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Nadia and Sam Dyson take a trip with Calvin Air on a tour over Montserrat to see the active volcano.

This is one of the best things to do in Antigua and active volcanos are a rarity to see, the destruction that can be seen at first hand is epic and it is well worth the trip from Antigua to Montserrat to see the volcano. The trip is around 45 minutes with Calvin Air Helicopters which leaves from Darkwood beach area.

Mark Fleming is a great host and pilot which makes a wonderful trip. Upon takeoff we head over Darkwood beach and down the west coast of Antigua before making the 30 mile trip to Montserrat.

On the way over we look for whales and Mark tells us a little of the history of the island and the volcano.

The island of Montserrat is approximately ten miles long by seven miles wide, similar in size to Antigua. We approach Montserrat form the north east over Spanish point heading for the Sourfre hills volcano, the highest point on the island.  From this point you begin to see the destruction caused by the volcano with huge swathe of the hillside stripped bare in contrast to the green hills to the north of the island. 

Before 1995 the island was a popular holiday destination and was home to the legendary AIR studio owned by George Martin the producer of the Beetles. Opened in 1979 the Air Studio in Montserrat played host to recording sessions by a who’s who of rock and pop.  More than 70 albums were recorded, with starts such as Dire Straits, The Police, Elton John, The Rolling Stones, Duran Duran, Ultravox, Lou Reed, Black Sabbath and Eric Clapton all having recorded albums at the Montserrat Studio.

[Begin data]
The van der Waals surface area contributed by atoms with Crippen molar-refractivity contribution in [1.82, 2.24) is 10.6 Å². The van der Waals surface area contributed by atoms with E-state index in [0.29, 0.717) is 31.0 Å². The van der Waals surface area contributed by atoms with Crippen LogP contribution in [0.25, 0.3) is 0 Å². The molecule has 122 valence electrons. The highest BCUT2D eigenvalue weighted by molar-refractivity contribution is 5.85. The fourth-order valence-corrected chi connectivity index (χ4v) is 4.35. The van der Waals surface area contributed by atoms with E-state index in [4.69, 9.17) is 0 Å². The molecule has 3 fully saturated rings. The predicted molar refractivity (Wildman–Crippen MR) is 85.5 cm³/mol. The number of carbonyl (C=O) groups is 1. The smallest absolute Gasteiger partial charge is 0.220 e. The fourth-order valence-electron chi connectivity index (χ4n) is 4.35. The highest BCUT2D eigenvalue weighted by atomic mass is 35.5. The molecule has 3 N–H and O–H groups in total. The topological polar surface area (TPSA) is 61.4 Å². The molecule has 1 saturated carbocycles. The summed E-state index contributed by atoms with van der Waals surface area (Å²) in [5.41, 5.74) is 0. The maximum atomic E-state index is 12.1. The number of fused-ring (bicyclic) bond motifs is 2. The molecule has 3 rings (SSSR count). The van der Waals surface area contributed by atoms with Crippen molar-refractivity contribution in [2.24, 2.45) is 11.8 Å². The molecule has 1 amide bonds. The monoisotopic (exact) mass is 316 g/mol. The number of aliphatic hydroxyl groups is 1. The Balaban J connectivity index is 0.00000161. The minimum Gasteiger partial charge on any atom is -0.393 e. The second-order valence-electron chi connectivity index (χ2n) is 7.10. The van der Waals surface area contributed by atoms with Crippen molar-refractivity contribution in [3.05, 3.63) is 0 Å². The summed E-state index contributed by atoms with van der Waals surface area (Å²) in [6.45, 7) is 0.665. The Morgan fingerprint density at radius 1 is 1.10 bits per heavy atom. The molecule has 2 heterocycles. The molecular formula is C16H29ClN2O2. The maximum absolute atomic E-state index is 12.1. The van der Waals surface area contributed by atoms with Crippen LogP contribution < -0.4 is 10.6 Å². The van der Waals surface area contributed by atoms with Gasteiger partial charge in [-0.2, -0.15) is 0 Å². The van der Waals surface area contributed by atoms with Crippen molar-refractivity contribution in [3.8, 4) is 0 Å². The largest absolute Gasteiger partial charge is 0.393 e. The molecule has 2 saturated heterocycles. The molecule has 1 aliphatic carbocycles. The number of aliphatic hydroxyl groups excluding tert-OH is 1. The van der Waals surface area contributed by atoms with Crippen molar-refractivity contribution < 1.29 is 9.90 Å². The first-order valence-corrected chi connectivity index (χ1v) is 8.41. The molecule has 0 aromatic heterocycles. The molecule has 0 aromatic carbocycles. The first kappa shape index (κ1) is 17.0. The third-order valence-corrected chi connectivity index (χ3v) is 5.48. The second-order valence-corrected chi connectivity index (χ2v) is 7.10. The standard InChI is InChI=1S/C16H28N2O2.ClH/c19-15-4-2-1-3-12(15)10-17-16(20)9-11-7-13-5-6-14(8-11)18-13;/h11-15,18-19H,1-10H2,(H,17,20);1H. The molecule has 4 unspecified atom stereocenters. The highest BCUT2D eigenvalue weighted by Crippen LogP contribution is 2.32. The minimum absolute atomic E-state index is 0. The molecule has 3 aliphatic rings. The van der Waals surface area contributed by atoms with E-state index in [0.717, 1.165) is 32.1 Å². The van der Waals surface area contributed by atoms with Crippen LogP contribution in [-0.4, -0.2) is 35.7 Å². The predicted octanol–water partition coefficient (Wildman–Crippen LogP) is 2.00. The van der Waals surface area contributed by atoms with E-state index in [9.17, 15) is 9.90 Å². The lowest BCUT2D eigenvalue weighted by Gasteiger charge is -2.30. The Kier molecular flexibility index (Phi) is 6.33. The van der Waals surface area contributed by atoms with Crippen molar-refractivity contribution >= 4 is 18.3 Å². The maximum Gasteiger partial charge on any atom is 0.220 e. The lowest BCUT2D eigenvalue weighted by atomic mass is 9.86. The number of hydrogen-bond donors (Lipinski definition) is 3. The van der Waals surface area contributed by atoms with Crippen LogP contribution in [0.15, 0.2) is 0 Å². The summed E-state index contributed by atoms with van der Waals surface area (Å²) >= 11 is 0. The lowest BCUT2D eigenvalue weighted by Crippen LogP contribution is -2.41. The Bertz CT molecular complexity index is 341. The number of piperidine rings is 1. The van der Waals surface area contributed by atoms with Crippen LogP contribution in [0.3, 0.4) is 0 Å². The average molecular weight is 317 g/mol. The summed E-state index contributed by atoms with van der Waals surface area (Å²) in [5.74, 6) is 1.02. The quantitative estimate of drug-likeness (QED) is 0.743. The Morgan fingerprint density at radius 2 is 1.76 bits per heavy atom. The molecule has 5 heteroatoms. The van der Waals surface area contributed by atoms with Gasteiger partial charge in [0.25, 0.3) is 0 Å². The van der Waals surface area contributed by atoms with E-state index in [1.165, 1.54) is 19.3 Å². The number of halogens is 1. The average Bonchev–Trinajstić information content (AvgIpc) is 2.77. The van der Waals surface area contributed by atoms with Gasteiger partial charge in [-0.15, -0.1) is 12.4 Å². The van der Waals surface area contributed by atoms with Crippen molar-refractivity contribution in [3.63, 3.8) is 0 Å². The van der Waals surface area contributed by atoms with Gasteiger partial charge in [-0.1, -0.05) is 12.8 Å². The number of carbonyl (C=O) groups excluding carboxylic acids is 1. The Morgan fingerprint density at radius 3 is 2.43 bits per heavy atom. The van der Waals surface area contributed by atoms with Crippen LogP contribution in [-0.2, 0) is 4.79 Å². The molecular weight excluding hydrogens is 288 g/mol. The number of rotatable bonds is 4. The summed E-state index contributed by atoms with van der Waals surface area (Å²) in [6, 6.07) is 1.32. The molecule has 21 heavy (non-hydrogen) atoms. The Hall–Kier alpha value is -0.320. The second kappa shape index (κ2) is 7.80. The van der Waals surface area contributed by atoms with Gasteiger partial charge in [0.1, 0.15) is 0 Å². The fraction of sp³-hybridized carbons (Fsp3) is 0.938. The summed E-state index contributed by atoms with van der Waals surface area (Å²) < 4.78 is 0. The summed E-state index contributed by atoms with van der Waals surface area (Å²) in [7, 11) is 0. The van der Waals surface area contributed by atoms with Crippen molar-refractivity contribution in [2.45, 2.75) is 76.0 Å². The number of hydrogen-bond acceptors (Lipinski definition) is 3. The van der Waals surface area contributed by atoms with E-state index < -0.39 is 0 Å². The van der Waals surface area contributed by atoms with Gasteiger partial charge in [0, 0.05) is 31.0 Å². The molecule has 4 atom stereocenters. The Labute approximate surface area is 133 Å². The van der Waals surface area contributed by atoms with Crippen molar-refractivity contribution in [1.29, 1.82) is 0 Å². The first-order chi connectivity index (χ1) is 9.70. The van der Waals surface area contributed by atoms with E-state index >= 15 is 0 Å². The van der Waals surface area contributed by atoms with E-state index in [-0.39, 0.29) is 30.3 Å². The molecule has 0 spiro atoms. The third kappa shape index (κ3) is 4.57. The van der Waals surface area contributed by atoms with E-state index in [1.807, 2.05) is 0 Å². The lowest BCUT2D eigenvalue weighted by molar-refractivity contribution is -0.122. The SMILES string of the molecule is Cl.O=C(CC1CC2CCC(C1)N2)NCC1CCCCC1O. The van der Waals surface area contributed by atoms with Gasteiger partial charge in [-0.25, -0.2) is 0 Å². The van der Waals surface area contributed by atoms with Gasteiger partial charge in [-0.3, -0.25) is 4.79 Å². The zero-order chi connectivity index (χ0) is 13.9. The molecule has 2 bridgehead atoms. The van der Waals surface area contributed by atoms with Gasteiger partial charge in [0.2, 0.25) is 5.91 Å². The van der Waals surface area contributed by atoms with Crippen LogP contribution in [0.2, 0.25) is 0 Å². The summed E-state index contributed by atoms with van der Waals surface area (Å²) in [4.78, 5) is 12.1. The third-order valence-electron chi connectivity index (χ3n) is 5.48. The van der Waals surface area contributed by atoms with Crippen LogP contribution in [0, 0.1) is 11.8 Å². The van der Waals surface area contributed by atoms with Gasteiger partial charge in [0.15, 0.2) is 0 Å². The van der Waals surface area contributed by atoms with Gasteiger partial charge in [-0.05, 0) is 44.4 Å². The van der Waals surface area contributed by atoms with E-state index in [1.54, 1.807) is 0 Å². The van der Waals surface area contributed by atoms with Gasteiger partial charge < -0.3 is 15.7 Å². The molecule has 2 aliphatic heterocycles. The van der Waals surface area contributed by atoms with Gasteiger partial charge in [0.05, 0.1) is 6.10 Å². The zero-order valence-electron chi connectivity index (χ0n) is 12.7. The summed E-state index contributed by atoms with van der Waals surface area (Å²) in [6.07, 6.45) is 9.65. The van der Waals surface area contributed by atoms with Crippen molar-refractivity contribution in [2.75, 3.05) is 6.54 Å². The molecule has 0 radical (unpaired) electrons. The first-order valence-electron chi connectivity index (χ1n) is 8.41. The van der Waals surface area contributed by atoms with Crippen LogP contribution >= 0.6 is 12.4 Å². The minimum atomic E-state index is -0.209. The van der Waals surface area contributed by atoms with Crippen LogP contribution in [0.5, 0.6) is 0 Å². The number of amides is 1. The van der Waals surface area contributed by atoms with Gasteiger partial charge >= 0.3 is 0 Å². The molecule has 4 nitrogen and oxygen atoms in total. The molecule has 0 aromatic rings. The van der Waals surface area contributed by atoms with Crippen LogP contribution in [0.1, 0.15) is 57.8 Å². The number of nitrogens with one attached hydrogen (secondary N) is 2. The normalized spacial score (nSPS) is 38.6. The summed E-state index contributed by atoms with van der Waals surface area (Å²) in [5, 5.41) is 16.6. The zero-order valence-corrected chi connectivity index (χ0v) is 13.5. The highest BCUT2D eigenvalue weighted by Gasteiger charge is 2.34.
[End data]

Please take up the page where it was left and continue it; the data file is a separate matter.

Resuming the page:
The Soufrière Hills volcano is the island's highest point; in 1995 it was 3002 ft high, it has now grown due to the creation of a lava dome, with its current height being 400 ft higher than in 1995. A month after the first visible activity was noticed, the first major eruption took place in August 1995 which covered the nearby town of Plymouth (the capital of the island) in a thick layer volcanic ash.

Plymouth and the whole of the southern part of the island was evacuated and more than half of the population abandoned the island to live elsewhere in the world. Leaving less than 1200 on the island in 1997 where was a huge volcanic eruption which killed 19 people, buried most of Plymouth and destroyed the airport in a pyroclastic flow.

An exclusion zone, encompassing the southern half of the island was imposed because of the size of the existing volcanic dome and the resulting potential for pyroclastic activity. Visitors are generally not permitted to enter into the exclusion zone. Now Relatively quiet since early 2010, the volcano continues to be closely monitored by the Montserrat Volcano Observatory. 

A pyroclastic flow is a fast-moving current of hot gas dust and rock (collectively known as tephra) that flows along the ground away from a volcano at average speeds of (62 mph) but is capable of reaching speeds up to (430 mph). The gases and tephra can reach temperatures of about 1,000 °C (1,830 °F).

Montserrat is nicknamed "The Emerald Isle of the Caribbean" both for its resemblance to coastal Ireland and for the Irish ancestry of many of its inhabitants

After circling the south of Montserrat volcano we head back to Antigua to take short helicopter tour of the south west coast of Antigua and Cades reef. A wonderful day with Calvin Air and Mark Fleming.